by Dan Davidson
The trip from Tok, Alaska, to Dawson City is about 320 kilometres long, following the Top of the World Highway most of the distance. Depending on the weather it can take anywhere from three and a half to ten hours to make this trip on a snowmobile. Just as long to go back home.
"It's a trip for experienced riders," says Trek Over the Top organizer Eric Zalitas.
You could be facing temperatures down to -40 C and winds of 100 kph on the summit. Machines have gone down slopes out of control and flipped into gulches.
"It can be a dangerous trip," says Pat Cayen.
In spite of that - or maybe because of it - close to 450 Alaskans have trekked that distance since the beginning of February. Most of them - about 400 - made their journey during the two relatively mild weekends that made up this year's Trek Over the Top.
"If the temperature is -20 degrees or warmer, it's just perfect for snowmobiles," Cayen says. "The machines run well and the drivers get off happy."
Arriving ready to participate in activities rather that stumbling around frozen and cranky is a real advantage, since organizers Cayen and Zalitas, with the help of a lot of other people, have set up many things for the visitors to do. The list includes a lot of ski-dooing, two weekends at Diamond Tooth Gerties, a special trail called the Gold Run (with 3.5 oz of gold in prizes), a barbecue and a banquet.
The response from the visitors has been excellent, with a fair number of repeat trekkers and a good percentage who return to visit in the summer.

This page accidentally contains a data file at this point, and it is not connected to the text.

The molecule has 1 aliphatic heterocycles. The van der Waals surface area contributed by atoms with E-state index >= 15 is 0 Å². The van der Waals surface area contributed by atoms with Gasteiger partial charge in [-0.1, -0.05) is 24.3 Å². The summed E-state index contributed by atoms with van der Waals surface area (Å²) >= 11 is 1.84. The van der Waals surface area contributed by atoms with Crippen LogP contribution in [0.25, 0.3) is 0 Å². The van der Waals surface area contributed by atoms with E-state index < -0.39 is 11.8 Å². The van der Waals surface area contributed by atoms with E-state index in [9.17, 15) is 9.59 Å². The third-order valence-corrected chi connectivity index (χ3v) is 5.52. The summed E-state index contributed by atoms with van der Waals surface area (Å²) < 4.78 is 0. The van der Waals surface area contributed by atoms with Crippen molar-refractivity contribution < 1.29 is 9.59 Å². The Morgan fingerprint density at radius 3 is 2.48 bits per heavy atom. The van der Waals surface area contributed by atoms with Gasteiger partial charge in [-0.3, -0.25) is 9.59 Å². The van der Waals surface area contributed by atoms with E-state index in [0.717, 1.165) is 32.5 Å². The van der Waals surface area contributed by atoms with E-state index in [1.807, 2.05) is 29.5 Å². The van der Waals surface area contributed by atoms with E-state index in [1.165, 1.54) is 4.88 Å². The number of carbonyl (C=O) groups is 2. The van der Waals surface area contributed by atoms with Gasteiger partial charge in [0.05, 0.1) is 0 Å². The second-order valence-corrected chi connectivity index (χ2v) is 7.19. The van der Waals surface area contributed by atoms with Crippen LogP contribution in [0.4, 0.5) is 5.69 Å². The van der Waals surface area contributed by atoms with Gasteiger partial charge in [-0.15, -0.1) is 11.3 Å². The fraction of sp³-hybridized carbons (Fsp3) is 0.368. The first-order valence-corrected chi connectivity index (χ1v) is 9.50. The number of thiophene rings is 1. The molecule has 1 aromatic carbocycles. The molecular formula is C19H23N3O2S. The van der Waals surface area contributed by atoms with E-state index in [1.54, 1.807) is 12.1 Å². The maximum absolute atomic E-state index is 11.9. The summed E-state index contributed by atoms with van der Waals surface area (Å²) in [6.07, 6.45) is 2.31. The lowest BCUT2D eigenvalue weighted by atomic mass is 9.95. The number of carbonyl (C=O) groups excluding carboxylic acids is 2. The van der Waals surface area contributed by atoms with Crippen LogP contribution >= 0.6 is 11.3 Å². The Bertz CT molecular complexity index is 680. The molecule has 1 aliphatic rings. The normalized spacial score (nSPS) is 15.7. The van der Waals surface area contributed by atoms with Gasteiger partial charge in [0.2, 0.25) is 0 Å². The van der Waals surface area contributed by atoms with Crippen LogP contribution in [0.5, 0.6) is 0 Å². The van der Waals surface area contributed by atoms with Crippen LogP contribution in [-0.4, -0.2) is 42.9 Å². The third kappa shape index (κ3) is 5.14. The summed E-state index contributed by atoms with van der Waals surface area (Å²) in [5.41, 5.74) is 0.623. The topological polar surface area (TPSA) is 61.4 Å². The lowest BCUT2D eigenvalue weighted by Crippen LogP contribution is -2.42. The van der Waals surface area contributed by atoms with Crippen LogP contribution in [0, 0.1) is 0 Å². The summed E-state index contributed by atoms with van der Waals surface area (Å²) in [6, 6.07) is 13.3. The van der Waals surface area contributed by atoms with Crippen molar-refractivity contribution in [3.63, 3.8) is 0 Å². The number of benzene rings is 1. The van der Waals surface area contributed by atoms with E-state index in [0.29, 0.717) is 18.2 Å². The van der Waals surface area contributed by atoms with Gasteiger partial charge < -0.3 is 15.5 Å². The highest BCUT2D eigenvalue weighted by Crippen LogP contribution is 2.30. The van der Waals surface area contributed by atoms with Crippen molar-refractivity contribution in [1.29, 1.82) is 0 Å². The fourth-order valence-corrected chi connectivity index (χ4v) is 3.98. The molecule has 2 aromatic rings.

Pat Cayen waxes optimistic on the significance of it all: "When I first arrived here and got involved with the KVA, the big concern was extending the shoulder seasons. Now we've got this new season. No shoulder at all. It's just a boon to everybody."
And just about everybody seem to appreciate it. Cayen and Zalitas are very happy with the amount of support in the community, as are the organizers from Tok's Alaska Trailblazers Snowmobile Club. There are places in Alaska where this many ski-doos wouldn't be welcome for the weekend, due to the noise factor. Here, however, the Klondike Visitors Association, the Chamber of Commerce and the municipal government have bought right into the concept.
"Look at this shirt, for instance," Cayen says, indicating the T-shirt he's wearing. "The Raven's Nook produced this. This isn't 'our' shirt. They approached us and asked if they could use the name on a shirt."
The Trek concept didn't originate here. Members of the Alaska Trailblazers Snowmobile Club first came over 4 years ago. There were just a few of them here for a weekend, and nothing was laid on for them to do, but they enjoyed the ride and the town and came back again the next year in larger numbers, about two dozen that time.
It was at this point that a few local people realized there was potential in this idea and became to develop it. The two-day weekend for a few immediately blossomed into two 3 day weekends for hundreds, starting last year, in 1995.